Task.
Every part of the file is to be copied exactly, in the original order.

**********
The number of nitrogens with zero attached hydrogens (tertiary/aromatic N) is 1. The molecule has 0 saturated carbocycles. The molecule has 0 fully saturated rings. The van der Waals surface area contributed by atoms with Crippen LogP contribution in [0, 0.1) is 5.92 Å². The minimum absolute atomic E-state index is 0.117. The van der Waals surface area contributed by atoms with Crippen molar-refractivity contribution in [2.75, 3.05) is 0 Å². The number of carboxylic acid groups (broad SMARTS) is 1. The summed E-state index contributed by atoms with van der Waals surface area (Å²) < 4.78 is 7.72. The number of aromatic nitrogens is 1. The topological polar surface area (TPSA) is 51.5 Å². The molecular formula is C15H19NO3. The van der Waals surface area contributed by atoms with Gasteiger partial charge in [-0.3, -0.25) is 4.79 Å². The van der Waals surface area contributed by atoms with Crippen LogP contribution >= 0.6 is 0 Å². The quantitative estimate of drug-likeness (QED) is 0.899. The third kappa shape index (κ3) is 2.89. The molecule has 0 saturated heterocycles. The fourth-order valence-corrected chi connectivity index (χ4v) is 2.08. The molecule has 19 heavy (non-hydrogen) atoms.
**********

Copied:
The number of nitrogens with zero attached hydrogens (tertiary/aromatic N) is 1. The molecule has 0 saturated carbocycles. The molecule has 0 fully saturated rings. The van der Waals surface area contributed by atoms with Crippen LogP contribution in [0, 0.1) is 5.92 Å². The minimum absolute atomic E-state index is 0.117. The van der Waals surface area contributed by atoms with Crippen molar-refractivity contribution in [2.75, 3.05) is 0 Å². The number of carboxylic acid groups (broad SMARTS) is 1. The summed E-state index contributed by atoms with van der Waals surface area (Å²) < 4.78 is 7.72. The number of aromatic nitrogens is 1. The topological polar surface area (TPSA) is 51.5 Å². The molecular formula is C15H19NO3. The van der Waals surface area contributed by atoms with Gasteiger partial charge in [-0.3, -0.25) is 4.79 Å². The van der Waals surface area contributed by atoms with Crippen LogP contribution >= 0.6 is 0 Å². The quantitative estimate of drug-likeness (QED) is 0.899. The third kappa shape index (κ3) is 2.89. The molecule has 0 saturated heterocycles. The fourth-order valence-corrected chi connectivity index (χ4v) is 2.08. The molecule has 19 heavy (non-hydrogen) atoms.